You may be watching the fluctuating gold prices, wondering to yourself “how do those bigwigs at the LBMA come up with this stuff?” In this post, we’ll go over the basic factors of supply and demand that influence the gold fixing process.
To start, the chairman of the fixing sets the opening price for gold, which is at or near the current spot price of gold. The rest of the members then begin trading simulations for gold orders on the behalf of their interests and those of their clients. These gold orders are defined by limits (e.g. buy up gold, but only if it costs less than $X, or sell gold, but only if you can get more than $X per ounce). The objective is to find a balance of buying and selling.
After trading simulations are run, fixing members declare whether they have a net buying or selling interest, or neither. If, for example, the amount of gold the members propose to buy is higher than what they propose to sell, the chairman raises the price. This moves the price of gold to a favorable balance for two reasons. First, the number of buy-orders will decrease if the price increases. Second, the number of sell-orders will increase for the same reason.
This process continues until supply and demand meet (or the imbalance is 50 good-delivery bars of gold or less), then the price is fixed. Of course, there are more complexities when it comes to the trading simulations, pausing the proceedings, and pro rata deals between individual members. But, the core of the process is to find the balance between supply and demand.
A few months ago, the government of Peru prioritized efforts to crackdown on illegal gold mining and smuggling operations occurring in the country. Smugglers would transport the gold from mining outposts across the Bolivian border, where it would be laundered and exported out of the Bolivian capital of La Paz.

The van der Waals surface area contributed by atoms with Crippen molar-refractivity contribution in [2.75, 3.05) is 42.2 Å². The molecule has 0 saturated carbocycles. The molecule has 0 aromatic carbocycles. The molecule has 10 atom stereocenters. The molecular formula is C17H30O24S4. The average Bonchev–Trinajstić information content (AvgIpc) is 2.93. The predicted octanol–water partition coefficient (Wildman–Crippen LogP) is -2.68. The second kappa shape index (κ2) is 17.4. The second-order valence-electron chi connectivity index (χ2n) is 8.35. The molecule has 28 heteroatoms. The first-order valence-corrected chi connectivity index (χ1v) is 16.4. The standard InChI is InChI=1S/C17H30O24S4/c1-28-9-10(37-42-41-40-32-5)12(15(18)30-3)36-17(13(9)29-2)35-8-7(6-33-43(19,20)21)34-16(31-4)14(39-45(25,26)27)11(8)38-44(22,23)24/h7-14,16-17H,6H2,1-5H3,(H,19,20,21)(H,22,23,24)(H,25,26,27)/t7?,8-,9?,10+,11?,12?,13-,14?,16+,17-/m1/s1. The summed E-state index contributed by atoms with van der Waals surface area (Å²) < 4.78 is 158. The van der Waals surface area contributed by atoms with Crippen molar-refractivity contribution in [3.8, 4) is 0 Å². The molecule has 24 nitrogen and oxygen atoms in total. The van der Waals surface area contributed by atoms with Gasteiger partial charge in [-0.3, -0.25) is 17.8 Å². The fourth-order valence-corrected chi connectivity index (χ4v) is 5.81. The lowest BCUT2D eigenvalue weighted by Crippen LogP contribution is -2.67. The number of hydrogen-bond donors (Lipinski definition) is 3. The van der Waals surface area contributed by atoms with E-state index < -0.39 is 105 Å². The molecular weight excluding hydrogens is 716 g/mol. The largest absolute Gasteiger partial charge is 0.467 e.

Until the crackdown began, smugglers were quite busy. According to Reuters, Bolivia officially exported 24 tons of gold between January and August – six times more than Bolivia’s gold miners produced during the first seven months of the year. This has had several negative consequences:
- Unregulated mining damages the rainforests
- Mercury used in the mining operations poisons the water and surrounding land
- The smuggled gold drives down Bolivian gold prices, hurting the local markets
The Peruvian government has made some progress – smuggling operations are reported to have been reduced by about 50%. But, with 1,000 km of unsecured border between Peru and Bolivia, there may still be challenges ahead.
Reuters reports that nearly all of Bolivia’s exported gold went to the US. We encourage all of our gold buying friends and readers to do their due diligence in securing conflict-free gold.
Contrary to the expectations of economics experts, the Indian government has announced the lifting of some restrictions on gold imports – which may have worldwide consequences for the gold market.
The story begins in 2013 with India’s currency crisis. The balance of trade for the country was off kilter, to say the least. The country’s account deficit surged to about 5.5% of its GDP, causing devaluation of the Rupee. Since India’s imports were outpacing its exports by such a wide margin, changes needed to be made. Since gold is India’s second biggest import (and it doesn’t contribute as much to the country’s infrastructure) restrictions were put in place specifically for gold importation.
The Indian government announced that it would lift a rule requiring importers to re-export at least 20% of the gold they brought into India. Since 2013, India has managed to get its account deficit down to just about 1%. Even though the discouragingly high 10% gold import-duty remains in place, it seems that government officials are no longer as concerned about the balance of trade.
As restrictions are lifted, the demand for gold will increase, which may affect prices in the future. Make sure to watch the trends by using our gold price tracker.